From Kit Kellar in A League of Their Own, to Megan in Bridesmaids

Within the Keywords for Children’s Literature chapter on the term Tomboy, it is shown the terms definition has been altered many times throughout history. The term, which dates back to 1545, is now defined by the Merriam-Webster Dictionary as: a girl who behaves in a manner usually considered boyish.

It is no secret Josephine, more commonly known as Jo March, is the tomboy of her family. Immediately in chapter one of Little Women it was stated, “It’s bad enough to be a girl, any-way, when I like boy’s games, and work and manners. I can’t get over my disappointment in not being a boy.” Within the first chapter Jo is even called a “tom-boy” by Meg! Through the book Jo is constantly reminded, and spoke at, by Meg saying things such as, “you should remember that you are a young lady” and “you are old enough to leave off boyish tricks.” As stated above, the term tomboy has been altered and manipulated many different ways throughout history. Perhaps in 1868, the time period in which Little Women was placed, tomboy was not a favorable term to be labeled. However, is it really that bad to be labeled as a tomboy? Without the mergence of tomboys in history how would things be today?

From Kit Kellar in A League of Their Own, to Megan in Bridesmaids, the role of a tomboy is now accepted and sometimes viewed as an admirable trait by others. One major popular activity that has been greatly influenced by tomboys across the world is sports. Young women were able to challenge traditional gender roles. Even enacting the Title IX law in 1972, which required schools to receive federal funds to provide women with equal opportunity to compete in sports. The role of being a tomboy has allowed women to feel more empowered and strong when trying to achieve their goals. For example, women throughout history have broken the mold in terms of careers for “women.” Fashion, throughout history, has also been adapted to suit those labeled as tomboys as well. It is unlikely that without tomboys throughout history, women’s roles today would be how they are. Without tomboys in history would I be viewed funny typing this article in public while wearing sweatpants, my hair in a ponytail, and a baggy sweatshirt? So to Jo, I would say keep being who you are! It is women like Jo that paved the way for us women today to be able to express ourselves and act the way we do.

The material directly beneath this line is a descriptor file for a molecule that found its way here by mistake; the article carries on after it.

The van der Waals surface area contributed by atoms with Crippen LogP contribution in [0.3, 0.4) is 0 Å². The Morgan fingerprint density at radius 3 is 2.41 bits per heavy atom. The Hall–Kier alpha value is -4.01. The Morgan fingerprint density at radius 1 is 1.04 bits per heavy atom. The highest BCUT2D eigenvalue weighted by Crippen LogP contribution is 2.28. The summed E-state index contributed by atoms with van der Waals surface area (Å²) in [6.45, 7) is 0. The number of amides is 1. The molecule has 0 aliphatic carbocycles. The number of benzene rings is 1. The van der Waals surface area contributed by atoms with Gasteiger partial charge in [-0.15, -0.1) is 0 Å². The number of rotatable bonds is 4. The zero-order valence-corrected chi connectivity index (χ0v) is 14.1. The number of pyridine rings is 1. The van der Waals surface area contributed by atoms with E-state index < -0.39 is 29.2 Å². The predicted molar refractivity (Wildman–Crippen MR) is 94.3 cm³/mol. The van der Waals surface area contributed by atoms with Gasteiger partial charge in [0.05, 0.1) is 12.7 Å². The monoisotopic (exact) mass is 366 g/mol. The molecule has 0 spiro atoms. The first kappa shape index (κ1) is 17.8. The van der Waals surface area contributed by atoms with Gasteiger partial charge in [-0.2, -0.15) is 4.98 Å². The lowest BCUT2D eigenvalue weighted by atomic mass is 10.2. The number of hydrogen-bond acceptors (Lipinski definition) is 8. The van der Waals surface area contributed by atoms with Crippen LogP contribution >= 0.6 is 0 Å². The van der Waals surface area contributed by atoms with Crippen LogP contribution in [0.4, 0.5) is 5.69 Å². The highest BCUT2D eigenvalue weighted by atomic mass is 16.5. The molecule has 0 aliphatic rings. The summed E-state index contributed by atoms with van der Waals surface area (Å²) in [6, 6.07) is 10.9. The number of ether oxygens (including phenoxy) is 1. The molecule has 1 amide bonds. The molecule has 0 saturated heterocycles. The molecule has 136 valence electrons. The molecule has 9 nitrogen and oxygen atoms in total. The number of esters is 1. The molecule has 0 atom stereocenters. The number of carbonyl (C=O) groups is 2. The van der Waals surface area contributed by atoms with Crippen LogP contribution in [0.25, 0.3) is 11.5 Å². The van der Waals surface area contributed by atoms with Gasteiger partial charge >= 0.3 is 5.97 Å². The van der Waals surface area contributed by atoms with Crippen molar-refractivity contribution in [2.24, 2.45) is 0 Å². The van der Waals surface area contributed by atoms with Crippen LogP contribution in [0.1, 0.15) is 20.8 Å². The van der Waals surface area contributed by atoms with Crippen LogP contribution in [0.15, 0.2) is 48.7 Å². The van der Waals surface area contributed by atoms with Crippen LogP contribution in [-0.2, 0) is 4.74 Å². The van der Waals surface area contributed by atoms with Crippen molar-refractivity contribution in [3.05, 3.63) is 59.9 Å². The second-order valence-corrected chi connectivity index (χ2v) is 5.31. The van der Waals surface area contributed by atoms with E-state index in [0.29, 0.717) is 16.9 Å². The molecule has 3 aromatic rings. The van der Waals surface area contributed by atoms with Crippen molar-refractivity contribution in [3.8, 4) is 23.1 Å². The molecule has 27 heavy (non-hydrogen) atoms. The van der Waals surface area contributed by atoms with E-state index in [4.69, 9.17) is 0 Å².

Kit Kellermegan

2 thoughts on “From Kit Kellar in A League of Their Own, to Megan in Bridesmaids”

  1. I like how you shed some light on how far the term “tomboy” has come, and how now it is such a normal thing to come by. Personally, I am very happy that it has come this far because it would have been extremely hard on me growing up and going through high school, and even now if it were frowned upon for women to participate in sports because it’s such a huge part of my life.

  2. Mariah, I love that you compared both of these characters in both of these movies to Jo, as I love both of these movies. I think that Kit’s tomboyish ways in “A League of Their Own” isn’t as accepted as Megan’s are in Bridesmaids, because in the time that “A League of Their Own” was set, women were expected to act a certain way. There is even as scene during one of the baseball games where one of the head guys tells Dottie to act more dainty and lady like on the field, so she catches a pop up and does the splits at the same time. Whereas Megan’s tomboyish ways are much more accepted and nobody really says anything of (except when she burps in the dress story, but that wasn’t really her fault anyway, lol). Being an athlete here at UW on the softball team, I relate to what you say about tomboys in sports. I definitely wear sweatpants and pony tail to class everyday, and feel comfortable doing so.

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